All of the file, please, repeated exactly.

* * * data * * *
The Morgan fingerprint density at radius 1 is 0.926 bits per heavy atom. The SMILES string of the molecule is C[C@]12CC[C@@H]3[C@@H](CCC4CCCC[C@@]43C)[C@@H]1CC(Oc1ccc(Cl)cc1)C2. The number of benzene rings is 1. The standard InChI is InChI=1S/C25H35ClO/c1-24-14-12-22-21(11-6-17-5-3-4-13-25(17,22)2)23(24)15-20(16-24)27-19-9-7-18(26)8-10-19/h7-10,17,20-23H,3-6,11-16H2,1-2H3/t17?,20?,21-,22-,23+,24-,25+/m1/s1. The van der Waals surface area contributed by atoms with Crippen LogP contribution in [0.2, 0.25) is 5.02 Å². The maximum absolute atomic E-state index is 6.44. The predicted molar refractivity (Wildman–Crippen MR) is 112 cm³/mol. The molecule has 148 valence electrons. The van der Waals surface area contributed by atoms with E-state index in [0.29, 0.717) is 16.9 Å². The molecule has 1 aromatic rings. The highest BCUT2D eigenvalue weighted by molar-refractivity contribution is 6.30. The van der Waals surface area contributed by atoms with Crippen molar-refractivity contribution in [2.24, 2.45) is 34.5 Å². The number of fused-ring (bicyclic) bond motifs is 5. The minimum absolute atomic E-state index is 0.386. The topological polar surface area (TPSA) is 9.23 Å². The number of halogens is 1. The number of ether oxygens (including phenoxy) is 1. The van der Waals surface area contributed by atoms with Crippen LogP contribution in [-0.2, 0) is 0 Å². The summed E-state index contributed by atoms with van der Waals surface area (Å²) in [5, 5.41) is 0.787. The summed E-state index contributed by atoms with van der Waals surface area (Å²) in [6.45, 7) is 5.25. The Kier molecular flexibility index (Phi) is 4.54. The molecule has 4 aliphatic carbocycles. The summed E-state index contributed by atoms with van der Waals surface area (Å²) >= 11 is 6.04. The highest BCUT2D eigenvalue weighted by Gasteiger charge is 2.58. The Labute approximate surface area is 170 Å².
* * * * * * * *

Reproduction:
The Morgan fingerprint density at radius 1 is 0.926 bits per heavy atom. The SMILES string of the molecule is C[C@]12CC[C@@H]3[C@@H](CCC4CCCC[C@@]43C)[C@@H]1CC(Oc1ccc(Cl)cc1)C2. The number of benzene rings is 1. The standard InChI is InChI=1S/C25H35ClO/c1-24-14-12-22-21(11-6-17-5-3-4-13-25(17,22)2)23(24)15-20(16-24)27-19-9-7-18(26)8-10-19/h7-10,17,20-23H,3-6,11-16H2,1-2H3/t17?,20?,21-,22-,23+,24-,25+/m1/s1. The van der Waals surface area contributed by atoms with Crippen LogP contribution in [0.2, 0.25) is 5.02 Å². The maximum absolute atomic E-state index is 6.44. The predicted molar refractivity (Wildman–Crippen MR) is 112 cm³/mol. The molecule has 148 valence electrons. The van der Waals surface area contributed by atoms with E-state index in [0.29, 0.717) is 16.9 Å². The molecule has 1 aromatic rings. The highest BCUT2D eigenvalue weighted by molar-refractivity contribution is 6.30. The van der Waals surface area contributed by atoms with Crippen molar-refractivity contribution in [2.24, 2.45) is 34.5 Å². The number of fused-ring (bicyclic) bond motifs is 5. The minimum absolute atomic E-state index is 0.386. The topological polar surface area (TPSA) is 9.23 Å². The number of halogens is 1. The number of ether oxygens (including phenoxy) is 1. The van der Waals surface area contributed by atoms with Crippen LogP contribution in [-0.2, 0) is 0 Å². The summed E-state index contributed by atoms with van der Waals surface area (Å²) in [5, 5.41) is 0.787. The summed E-state index contributed by atoms with van der Waals surface area (Å²) in [6.45, 7) is 5.25. The Kier molecular flexibility index (Phi) is 4.54. The molecule has 4 aliphatic carbocycles. The summed E-state index contributed by atoms with van der Waals surface area (Å²) >= 11 is 6.04. The highest BCUT2D eigenvalue weighted by Gasteiger charge is 2.58. The Labute approximate surface area is 170 Å².